By George Smith

In my seven-plus decades, I have participated in three protests: In 1967 I  was one of 12 young college students to protest America’s involvement in the Vietnam War; in 1985 in Marshall, Texas, spoke to a “Sweep the Rascals Out” protest concerning bad government in general and in D.C. in general;  last night, June 11, joined a peaceful protest in Prescott, Ark., with the aim of obtaining justice for all citizens, a Black Lives Matter event.

All masked-up and maintaining the suggested social distance, I participated in the event on behalf of my friend-daughter Jennifer and son-in-law Cleon, our three biracial grandkids, Bryan, Brayden and Marley, and our other four grands — Piper, Annie, Jordyn and Colton — plus our two biracial second-cousins, Mattie and Ann Marie.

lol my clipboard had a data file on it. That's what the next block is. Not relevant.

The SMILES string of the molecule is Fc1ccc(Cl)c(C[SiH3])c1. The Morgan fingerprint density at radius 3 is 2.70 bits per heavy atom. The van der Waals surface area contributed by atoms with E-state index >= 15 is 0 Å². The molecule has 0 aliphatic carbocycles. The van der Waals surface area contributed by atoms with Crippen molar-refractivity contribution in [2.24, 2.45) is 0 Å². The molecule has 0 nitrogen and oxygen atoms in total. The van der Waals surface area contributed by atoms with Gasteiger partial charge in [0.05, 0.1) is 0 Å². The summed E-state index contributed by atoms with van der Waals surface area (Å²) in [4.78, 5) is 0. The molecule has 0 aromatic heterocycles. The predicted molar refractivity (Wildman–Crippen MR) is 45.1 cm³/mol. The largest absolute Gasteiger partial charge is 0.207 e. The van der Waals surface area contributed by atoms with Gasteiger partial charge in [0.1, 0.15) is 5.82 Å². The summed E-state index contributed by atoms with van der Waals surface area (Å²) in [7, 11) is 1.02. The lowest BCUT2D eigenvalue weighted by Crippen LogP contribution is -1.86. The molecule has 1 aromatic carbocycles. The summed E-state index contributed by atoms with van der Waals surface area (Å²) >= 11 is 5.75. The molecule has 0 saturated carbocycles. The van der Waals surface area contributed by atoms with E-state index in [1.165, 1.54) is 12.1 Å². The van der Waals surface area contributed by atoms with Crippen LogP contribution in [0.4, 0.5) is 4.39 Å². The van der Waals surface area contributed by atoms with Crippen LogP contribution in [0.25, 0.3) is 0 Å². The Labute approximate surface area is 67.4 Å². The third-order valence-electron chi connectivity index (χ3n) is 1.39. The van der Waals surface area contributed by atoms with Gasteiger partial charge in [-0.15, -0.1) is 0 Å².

I also wanted to stand up and be counted in the global movement aimed at ending injustice to black citizens in particular.

More than 35 people from as far away as Mena, Ark., 100 miles, participated in the protest.

Hannah Wiley, the young organizer of the protest, set the tone for the event by holding an eight minute, 23 second moment of silence in memory of
George Floyd, the black citizen who died at the hands of Minneapolis police officers.

BobJean had planned on attending but deferred until the next protest due to working too long and too hard in the yard and wearing herself out.

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